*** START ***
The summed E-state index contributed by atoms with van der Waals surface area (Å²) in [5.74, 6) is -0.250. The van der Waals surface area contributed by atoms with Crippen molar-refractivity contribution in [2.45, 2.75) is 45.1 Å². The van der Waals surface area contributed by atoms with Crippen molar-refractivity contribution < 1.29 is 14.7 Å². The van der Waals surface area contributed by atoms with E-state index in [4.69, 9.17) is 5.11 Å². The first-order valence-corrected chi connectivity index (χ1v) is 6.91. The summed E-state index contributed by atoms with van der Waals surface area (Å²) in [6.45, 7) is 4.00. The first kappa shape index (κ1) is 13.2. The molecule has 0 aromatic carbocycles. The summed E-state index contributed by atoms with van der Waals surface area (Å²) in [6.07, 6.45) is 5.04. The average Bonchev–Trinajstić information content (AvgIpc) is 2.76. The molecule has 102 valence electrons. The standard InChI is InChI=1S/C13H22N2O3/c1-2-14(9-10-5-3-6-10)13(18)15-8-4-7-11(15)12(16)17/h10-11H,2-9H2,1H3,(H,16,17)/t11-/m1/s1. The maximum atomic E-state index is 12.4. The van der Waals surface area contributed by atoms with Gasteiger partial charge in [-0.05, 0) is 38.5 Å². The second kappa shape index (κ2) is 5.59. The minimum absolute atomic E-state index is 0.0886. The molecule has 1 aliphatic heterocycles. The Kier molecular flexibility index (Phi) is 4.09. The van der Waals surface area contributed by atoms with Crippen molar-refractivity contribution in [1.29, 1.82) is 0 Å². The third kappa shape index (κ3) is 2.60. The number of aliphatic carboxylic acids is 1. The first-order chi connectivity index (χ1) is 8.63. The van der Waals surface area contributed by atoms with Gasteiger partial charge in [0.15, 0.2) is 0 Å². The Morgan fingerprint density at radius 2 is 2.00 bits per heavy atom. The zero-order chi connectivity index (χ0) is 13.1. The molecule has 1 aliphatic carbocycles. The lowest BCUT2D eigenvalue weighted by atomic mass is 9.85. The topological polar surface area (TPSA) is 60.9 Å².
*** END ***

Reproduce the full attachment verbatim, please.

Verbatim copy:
The summed E-state index contributed by atoms with van der Waals surface area (Å²) in [5.74, 6) is -0.250. The van der Waals surface area contributed by atoms with Crippen molar-refractivity contribution in [2.45, 2.75) is 45.1 Å². The van der Waals surface area contributed by atoms with Crippen molar-refractivity contribution < 1.29 is 14.7 Å². The van der Waals surface area contributed by atoms with E-state index in [4.69, 9.17) is 5.11 Å². The first-order valence-corrected chi connectivity index (χ1v) is 6.91. The summed E-state index contributed by atoms with van der Waals surface area (Å²) in [6.45, 7) is 4.00. The first kappa shape index (κ1) is 13.2. The molecule has 0 aromatic carbocycles. The summed E-state index contributed by atoms with van der Waals surface area (Å²) in [6.07, 6.45) is 5.04. The average Bonchev–Trinajstić information content (AvgIpc) is 2.76. The molecule has 102 valence electrons. The standard InChI is InChI=1S/C13H22N2O3/c1-2-14(9-10-5-3-6-10)13(18)15-8-4-7-11(15)12(16)17/h10-11H,2-9H2,1H3,(H,16,17)/t11-/m1/s1. The maximum atomic E-state index is 12.4. The van der Waals surface area contributed by atoms with Gasteiger partial charge in [-0.05, 0) is 38.5 Å². The second kappa shape index (κ2) is 5.59. The minimum absolute atomic E-state index is 0.0886. The molecule has 1 aliphatic heterocycles. The Kier molecular flexibility index (Phi) is 4.09. The van der Waals surface area contributed by atoms with Crippen molar-refractivity contribution in [1.29, 1.82) is 0 Å². The third kappa shape index (κ3) is 2.60. The number of aliphatic carboxylic acids is 1. The first-order chi connectivity index (χ1) is 8.63. The van der Waals surface area contributed by atoms with Gasteiger partial charge in [0.15, 0.2) is 0 Å². The Morgan fingerprint density at radius 2 is 2.00 bits per heavy atom. The zero-order chi connectivity index (χ0) is 13.1. The molecule has 1 aliphatic carbocycles. The lowest BCUT2D eigenvalue weighted by atomic mass is 9.85. The topological polar surface area (TPSA) is 60.9 Å².